Your site may be using a couple of workarounds that existed in HTTP1.x to speed up pages, particularly concatenation and domain sharding. You probably also have some third party content loading on your pages with scripts, which is commonplace on the modern Web.
Concatenation, domain sharding, and third party scripts can all affect your site’s efficiency.
Concatenated files contain multiple pieces of content you might need on a site. The multiple requests that would occur to call each of these pieces of content are collapsed into just one. An example would be a sprite file containing a set of icons used on multiple pages.
In HTTP1.x, reducing the number of requests can speed up the page, but due to multiplexing in HTTP/2, concatenated files are not usually needed – this is good news since concatenated files are difficult to maintain.
While sprites might still be useful in the right context, they can also slow download times if the file changes frequently due to the content not being cached, or if the file contains unnecessary information that makes it larger.
Domain sharding is a method used to get around the maximum number of requests from a domain on HTTP1.x – typically two. As you might have guessed, many sites still request a large amount of content from an origin domain. Domain sharding splits that origin using alternate domains or subdomains, tricking the browser into establishing more than two connections at a time in order to request content faster.
In HTTP/2, the maximum number of requests from a domain at any given time is larger, and multiplexing allows more content to download simultaneously, largely reducing the need for domain sharding. While domain sharding can still be used successfully in HTTP/2 depending on the amount of content coming from a single source, splitting content across multiple domains or subdomains eliminates the benefits of resource prioritization.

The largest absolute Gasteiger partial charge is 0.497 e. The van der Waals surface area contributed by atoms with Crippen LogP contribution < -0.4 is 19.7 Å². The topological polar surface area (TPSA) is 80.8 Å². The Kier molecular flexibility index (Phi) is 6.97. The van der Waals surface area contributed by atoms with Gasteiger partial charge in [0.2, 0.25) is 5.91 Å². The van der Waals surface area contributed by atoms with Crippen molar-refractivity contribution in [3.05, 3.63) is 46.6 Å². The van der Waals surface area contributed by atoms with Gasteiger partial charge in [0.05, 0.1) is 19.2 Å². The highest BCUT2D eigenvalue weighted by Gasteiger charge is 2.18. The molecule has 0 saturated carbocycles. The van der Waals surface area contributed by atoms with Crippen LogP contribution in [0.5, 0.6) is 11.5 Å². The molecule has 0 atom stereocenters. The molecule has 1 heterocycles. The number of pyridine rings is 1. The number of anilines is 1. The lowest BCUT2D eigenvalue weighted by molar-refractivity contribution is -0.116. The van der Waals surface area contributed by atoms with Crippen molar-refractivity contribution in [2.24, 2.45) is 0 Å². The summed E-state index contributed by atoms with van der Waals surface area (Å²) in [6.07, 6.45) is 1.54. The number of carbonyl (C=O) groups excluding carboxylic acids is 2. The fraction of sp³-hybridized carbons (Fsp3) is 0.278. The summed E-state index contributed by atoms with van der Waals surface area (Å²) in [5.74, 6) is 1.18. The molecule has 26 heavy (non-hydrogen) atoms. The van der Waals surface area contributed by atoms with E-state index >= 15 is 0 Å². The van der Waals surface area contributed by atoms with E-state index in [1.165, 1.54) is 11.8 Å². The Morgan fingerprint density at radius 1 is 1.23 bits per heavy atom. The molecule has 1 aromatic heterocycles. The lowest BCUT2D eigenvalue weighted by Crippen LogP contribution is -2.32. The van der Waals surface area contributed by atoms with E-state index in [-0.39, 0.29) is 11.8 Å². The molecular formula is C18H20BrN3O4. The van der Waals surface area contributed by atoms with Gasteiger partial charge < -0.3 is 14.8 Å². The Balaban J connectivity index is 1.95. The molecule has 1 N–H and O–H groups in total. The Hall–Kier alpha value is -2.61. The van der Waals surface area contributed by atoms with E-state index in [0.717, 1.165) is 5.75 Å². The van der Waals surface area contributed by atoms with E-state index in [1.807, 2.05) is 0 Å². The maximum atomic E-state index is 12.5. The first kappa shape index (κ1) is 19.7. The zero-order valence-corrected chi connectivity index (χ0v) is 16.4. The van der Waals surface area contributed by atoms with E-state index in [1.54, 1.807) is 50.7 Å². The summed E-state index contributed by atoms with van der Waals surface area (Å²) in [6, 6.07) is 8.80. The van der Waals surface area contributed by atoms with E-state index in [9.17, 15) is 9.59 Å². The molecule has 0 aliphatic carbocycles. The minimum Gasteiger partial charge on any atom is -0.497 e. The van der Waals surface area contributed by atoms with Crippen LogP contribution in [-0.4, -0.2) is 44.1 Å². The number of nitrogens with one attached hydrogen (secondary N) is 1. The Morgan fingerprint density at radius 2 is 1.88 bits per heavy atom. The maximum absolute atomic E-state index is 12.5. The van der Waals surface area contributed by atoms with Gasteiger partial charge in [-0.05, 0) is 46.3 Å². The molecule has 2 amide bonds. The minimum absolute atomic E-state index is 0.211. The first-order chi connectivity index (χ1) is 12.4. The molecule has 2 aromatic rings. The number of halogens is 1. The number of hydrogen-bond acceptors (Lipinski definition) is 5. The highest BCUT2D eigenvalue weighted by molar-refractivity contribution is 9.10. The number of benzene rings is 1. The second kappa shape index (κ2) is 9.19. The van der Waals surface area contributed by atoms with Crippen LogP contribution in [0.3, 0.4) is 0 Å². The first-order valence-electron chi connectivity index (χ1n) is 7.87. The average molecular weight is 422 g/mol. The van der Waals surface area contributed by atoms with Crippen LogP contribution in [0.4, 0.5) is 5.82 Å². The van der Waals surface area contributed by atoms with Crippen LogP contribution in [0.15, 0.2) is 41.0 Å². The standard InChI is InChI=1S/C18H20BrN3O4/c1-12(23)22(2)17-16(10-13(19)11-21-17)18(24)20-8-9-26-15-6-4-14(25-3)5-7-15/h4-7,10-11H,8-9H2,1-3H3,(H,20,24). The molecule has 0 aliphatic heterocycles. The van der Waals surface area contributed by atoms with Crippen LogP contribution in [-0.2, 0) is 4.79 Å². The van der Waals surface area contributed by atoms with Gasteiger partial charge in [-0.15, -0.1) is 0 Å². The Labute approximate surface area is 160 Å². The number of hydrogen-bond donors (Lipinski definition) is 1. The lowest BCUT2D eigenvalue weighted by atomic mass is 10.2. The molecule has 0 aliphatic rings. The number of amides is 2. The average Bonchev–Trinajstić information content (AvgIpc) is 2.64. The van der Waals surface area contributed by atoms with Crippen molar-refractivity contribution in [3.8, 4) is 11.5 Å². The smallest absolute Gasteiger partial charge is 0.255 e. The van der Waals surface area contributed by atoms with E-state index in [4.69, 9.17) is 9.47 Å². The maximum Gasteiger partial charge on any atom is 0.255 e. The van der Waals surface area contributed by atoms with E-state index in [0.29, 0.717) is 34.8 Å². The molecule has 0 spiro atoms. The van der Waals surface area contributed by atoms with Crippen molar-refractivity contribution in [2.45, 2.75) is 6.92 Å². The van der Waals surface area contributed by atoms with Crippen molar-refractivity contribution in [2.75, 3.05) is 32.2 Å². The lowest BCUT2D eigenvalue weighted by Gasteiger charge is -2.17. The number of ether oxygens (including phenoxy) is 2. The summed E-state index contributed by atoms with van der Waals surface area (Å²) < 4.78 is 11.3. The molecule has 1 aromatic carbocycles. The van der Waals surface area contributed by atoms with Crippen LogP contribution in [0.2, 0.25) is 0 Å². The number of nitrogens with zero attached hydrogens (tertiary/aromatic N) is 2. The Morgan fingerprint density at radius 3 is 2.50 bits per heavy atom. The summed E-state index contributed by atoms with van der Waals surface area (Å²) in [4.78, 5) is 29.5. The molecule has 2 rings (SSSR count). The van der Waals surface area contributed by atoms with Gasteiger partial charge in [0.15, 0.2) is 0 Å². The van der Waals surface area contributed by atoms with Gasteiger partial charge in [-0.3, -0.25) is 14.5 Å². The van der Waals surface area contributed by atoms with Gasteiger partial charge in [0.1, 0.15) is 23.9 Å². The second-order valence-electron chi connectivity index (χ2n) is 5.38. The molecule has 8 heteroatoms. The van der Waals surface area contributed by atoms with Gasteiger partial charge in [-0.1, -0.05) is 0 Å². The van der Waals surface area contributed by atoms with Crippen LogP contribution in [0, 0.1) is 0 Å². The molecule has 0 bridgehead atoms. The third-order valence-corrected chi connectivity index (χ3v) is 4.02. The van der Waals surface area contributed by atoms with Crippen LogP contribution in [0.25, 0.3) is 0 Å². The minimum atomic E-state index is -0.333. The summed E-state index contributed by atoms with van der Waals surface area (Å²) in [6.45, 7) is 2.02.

Third-party scripts and external endpoints
On many websites today, third party scripts are placed into webpages to call external content. These scripts are powerful – they can do almost anything, from rendering the page based on the end-user’s browser and device type to loading in search engines, to tracking performance of your site.
However, each of these scripts that provide external services use their own network configurations. That means that even if your site switches to HTTP/2, your third-party services may not have made the switch. Aside from other considerations surrounding third-party content on your site, service providers that still use HTTP1.x can affect download times, block your content from loading on a page, and overall reduce the benefit of switching to HTTP/2.
Should you switch to HTTP/2? Absolutely. But try to think about what it means in the context of your current site configuration, and also in the broader context of third-party services you may be using.
If your site uses concatenation or domain sharding, the performance benefits might be reduced. Also, depending on the number of external scripts on your pages, a good portion of your content is outside of your control and may be loading via HTTP1.x. However, if your site is configured in a way that makes sense with HTTP/2, the new protocol can make the experience significantly faster for your end-users.